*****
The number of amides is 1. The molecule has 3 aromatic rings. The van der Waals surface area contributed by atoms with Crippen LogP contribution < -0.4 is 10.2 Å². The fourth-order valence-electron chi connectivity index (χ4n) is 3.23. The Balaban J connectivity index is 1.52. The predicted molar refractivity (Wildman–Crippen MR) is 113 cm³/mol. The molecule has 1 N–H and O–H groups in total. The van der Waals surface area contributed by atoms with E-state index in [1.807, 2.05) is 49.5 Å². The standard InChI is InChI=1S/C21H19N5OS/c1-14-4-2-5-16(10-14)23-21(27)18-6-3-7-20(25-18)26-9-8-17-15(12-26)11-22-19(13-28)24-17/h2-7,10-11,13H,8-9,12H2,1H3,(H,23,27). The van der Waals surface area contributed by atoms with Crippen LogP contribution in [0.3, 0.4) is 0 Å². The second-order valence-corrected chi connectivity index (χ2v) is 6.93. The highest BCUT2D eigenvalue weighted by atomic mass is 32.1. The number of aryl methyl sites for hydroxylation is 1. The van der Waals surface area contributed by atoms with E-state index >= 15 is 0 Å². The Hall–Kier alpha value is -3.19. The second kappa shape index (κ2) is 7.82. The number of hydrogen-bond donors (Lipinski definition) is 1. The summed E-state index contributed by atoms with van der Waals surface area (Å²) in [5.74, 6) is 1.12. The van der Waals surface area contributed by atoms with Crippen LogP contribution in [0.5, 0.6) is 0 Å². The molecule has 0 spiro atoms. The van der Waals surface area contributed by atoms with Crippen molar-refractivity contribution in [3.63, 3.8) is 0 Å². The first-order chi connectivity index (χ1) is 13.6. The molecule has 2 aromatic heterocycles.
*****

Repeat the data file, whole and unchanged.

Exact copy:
The number of amides is 1. The molecule has 3 aromatic rings. The van der Waals surface area contributed by atoms with Crippen LogP contribution < -0.4 is 10.2 Å². The fourth-order valence-electron chi connectivity index (χ4n) is 3.23. The Balaban J connectivity index is 1.52. The predicted molar refractivity (Wildman–Crippen MR) is 113 cm³/mol. The molecule has 1 N–H and O–H groups in total. The van der Waals surface area contributed by atoms with E-state index in [1.807, 2.05) is 49.5 Å². The standard InChI is InChI=1S/C21H19N5OS/c1-14-4-2-5-16(10-14)23-21(27)18-6-3-7-20(25-18)26-9-8-17-15(12-26)11-22-19(13-28)24-17/h2-7,10-11,13H,8-9,12H2,1H3,(H,23,27). The van der Waals surface area contributed by atoms with Crippen LogP contribution in [0.3, 0.4) is 0 Å². The second-order valence-corrected chi connectivity index (χ2v) is 6.93. The highest BCUT2D eigenvalue weighted by atomic mass is 32.1. The number of aryl methyl sites for hydroxylation is 1. The van der Waals surface area contributed by atoms with E-state index >= 15 is 0 Å². The Hall–Kier alpha value is -3.19. The second kappa shape index (κ2) is 7.82. The number of hydrogen-bond donors (Lipinski definition) is 1. The summed E-state index contributed by atoms with van der Waals surface area (Å²) in [5.74, 6) is 1.12. The van der Waals surface area contributed by atoms with Crippen LogP contribution in [0.5, 0.6) is 0 Å². The molecule has 0 spiro atoms. The van der Waals surface area contributed by atoms with Crippen molar-refractivity contribution in [3.63, 3.8) is 0 Å². The first-order chi connectivity index (χ1) is 13.6. The molecule has 2 aromatic heterocycles.